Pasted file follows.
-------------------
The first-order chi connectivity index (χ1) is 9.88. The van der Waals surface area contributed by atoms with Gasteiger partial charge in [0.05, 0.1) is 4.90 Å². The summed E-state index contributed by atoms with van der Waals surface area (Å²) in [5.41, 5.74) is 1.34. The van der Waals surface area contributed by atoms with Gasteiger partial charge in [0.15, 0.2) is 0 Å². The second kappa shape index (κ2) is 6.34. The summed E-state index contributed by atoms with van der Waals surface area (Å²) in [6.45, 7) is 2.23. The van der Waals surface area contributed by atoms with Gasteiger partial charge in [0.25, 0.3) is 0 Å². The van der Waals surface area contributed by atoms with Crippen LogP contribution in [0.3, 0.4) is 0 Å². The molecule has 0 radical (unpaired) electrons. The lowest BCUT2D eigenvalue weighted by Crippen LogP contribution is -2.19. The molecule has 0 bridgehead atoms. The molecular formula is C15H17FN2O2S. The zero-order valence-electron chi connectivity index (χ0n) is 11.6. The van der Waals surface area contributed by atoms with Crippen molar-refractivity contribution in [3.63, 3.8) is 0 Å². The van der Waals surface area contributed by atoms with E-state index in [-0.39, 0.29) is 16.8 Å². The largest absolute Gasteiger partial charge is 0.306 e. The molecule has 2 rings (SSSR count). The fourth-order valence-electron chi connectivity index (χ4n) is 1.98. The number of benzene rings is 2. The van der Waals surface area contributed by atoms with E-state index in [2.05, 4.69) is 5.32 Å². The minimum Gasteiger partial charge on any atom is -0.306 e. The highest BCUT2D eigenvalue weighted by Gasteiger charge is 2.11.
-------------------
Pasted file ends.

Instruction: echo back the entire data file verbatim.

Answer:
The first-order chi connectivity index (χ1) is 9.88. The van der Waals surface area contributed by atoms with Gasteiger partial charge in [0.05, 0.1) is 4.90 Å². The summed E-state index contributed by atoms with van der Waals surface area (Å²) in [5.41, 5.74) is 1.34. The van der Waals surface area contributed by atoms with Gasteiger partial charge in [0.15, 0.2) is 0 Å². The second kappa shape index (κ2) is 6.34. The summed E-state index contributed by atoms with van der Waals surface area (Å²) in [6.45, 7) is 2.23. The van der Waals surface area contributed by atoms with Gasteiger partial charge in [0.25, 0.3) is 0 Å². The van der Waals surface area contributed by atoms with Crippen LogP contribution in [0.3, 0.4) is 0 Å². The molecule has 0 radical (unpaired) electrons. The lowest BCUT2D eigenvalue weighted by Crippen LogP contribution is -2.19. The molecule has 0 bridgehead atoms. The molecular formula is C15H17FN2O2S. The zero-order valence-electron chi connectivity index (χ0n) is 11.6. The van der Waals surface area contributed by atoms with Crippen molar-refractivity contribution in [3.63, 3.8) is 0 Å². The van der Waals surface area contributed by atoms with E-state index in [-0.39, 0.29) is 16.8 Å². The largest absolute Gasteiger partial charge is 0.306 e. The molecule has 2 rings (SSSR count). The fourth-order valence-electron chi connectivity index (χ4n) is 1.98. The number of benzene rings is 2. The van der Waals surface area contributed by atoms with E-state index in [2.05, 4.69) is 5.32 Å². The minimum Gasteiger partial charge on any atom is -0.306 e. The highest BCUT2D eigenvalue weighted by Gasteiger charge is 2.11.